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15 March 2015

Dreaming of making a Wood Block

If you're here looking for ideas for Mother's Day, then you need look no further!

In the week that my daughter has been fitted with blocks for her teeth (poor thing) I too have been captivated by blocks... only my ones are made of wood and used to make music. Surely even I can make a percussion wood block? First I needed to do a little bit of research into the subject. Here's what I've uncovered...


Here's a run-down of the basics of Wood Block design. Above is a hand-held wood block that can be used to generate two tones by flipping it over.

You generate the note by hitting the top and the sound is shaped and amplified by a small hollowed cut-out.

Although you could mount this as a fixed arrangement by drilling holes at either end, I think that generally you'd only mount a single-tone block (i.e. only one cut-out) and this would allow you to drill your mounting hole(s) at the centre-back of the block (opposite side to the cut-out).

As musical concepts go. this all seems pretty straight-forward.


These are the mahogany blanks I bought to build my Highwayman Banjo. I promise you now that I will finish this build this year. While I wait for the warm weather to return, I've been using off-cuts for all sorts of other little projects. I'm reading that any dense hardwood is ideal for making Wood Blocks, so this might be a good place for me to start?


I don't know who Robin Thicke is, but I have heard of Marvin Gaye. Back in 2013, Marvin Gaye's family sued Thicke for copyright infringement claiming that Thicke's song "Blurred Lines" was a blatant a rip-off of Gaye's "Got to give it up". Listening to the video above, I have to agree.

Earlier this week, a Californian jury also agreed, ruling Robin Thicke and Pharrell Williams pay Gaye's family US$7.4m in compensation.

The case actually hinged on song composition similarities rather than sampling as you might expect (The Gaye family holds copyright of the sheet music, not the recording). While the world panics over the repercussions of this weeks's decision on Music in general, I'm just going to call out that the main difference between the two recorded versions was in fact the humble Wood Block.

Yes! This obviously makes Gaye's song better than Thicke's... to the tune of US$7.4m. Just saying ;-)


"Good job!"

If you've been following me on Google+ then you'll already know that I have aspirations to become a washboard wizard. I've bought one! That's how serious I am! Ha ha.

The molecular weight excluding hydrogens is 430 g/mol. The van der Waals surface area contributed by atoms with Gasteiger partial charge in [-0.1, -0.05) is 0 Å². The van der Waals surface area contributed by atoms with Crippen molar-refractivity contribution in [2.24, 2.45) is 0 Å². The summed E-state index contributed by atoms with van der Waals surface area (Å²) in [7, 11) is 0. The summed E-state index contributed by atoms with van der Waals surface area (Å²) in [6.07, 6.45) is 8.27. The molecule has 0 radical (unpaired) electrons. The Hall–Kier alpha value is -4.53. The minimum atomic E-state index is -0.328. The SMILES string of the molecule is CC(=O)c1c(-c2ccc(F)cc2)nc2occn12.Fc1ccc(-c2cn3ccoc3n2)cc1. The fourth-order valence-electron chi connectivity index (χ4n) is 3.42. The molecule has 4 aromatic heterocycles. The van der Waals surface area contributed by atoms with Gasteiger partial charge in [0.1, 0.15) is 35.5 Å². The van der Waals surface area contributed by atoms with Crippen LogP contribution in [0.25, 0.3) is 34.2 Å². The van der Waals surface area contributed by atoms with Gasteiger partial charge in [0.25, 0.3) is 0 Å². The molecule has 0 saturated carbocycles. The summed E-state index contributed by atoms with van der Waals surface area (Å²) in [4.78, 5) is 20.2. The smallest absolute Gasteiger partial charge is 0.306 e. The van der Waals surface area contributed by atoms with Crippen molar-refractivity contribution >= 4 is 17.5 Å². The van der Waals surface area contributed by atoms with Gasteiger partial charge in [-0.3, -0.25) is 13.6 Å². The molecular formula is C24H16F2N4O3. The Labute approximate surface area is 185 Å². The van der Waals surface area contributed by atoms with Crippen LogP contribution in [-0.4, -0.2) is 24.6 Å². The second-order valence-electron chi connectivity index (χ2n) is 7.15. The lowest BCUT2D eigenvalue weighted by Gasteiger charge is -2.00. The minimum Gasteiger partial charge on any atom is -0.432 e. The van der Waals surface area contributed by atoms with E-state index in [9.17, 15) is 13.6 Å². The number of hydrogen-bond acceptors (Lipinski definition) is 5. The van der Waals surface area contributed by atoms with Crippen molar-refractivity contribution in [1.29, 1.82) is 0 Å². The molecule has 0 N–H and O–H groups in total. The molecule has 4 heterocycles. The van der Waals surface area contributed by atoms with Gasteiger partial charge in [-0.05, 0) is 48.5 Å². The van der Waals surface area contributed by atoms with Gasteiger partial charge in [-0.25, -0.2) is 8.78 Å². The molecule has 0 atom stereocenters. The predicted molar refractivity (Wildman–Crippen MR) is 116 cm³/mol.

The video above was a bit of an eye-opener for me. See how Whit Whitfield has customised his washboard with a cowbell and wood block arrangement. He's also done away with thimbles and is scraping out a rhythm with spoons. Brilliant!

I would love to learn a little more about the design of Whit's wood block. From the video it looks like it could simply be a hollow box with a couple of soundholes cut out. If you're reading this post Whit... please drop me a line.


Photo courtesy of Ron Vaugn

I'll do a post on washboards another time, but what I wanted to call out here is that wood blocks are generally known for being unpitched instruments. That means that they produce notes of an indeterminate pitch... which should make them super-easy to make.

I remember many years ago me and my bassist tuning our drummer's drum-kit when he wasn't looking. We tuned each drum to whatever note was closest and it sounded... terrible! Ha ha... we were soooo unpopular after that! But there-in lies a lesson... you don't have to tune all instruments.

See the beautiful Ascend Wood Blocks manufactured by Ron Vaugn. I love the rounded shape, and see that the smallest have a cut-out that goes the whole way through the block. These blocks are tuned and come in 8 pitches. Lay the Ascend blocks side-by-side and you've effectively got a xylophone, which is a different beast altogether.

I have no aspirations to make tuned wood blocks like Ron's, but I do like the ergonomics of his design. They just beg to be held!


Before I go, I want to thank Demi from Manchester for reviewing my comics earlier this week. You know that I love getting feedback, good or bad. Demi was very kind. My favourite quote is:

"I am so confused, and to be honest I'm not sure what the story is about" ~ Demi on The Lost Man

It turns out that she was reading the comics in the wrong order! Ha ha.

Thank you Demi for your feedback. Reading what you wrote I was almost inspired to start part 5 in the saga... almost... ;-)


Right, that's your lot for today. I won't be making a wood block for Mrs Uke, or in fact any of the Ukes today as I have a date with my mum... and she drives a Harley...


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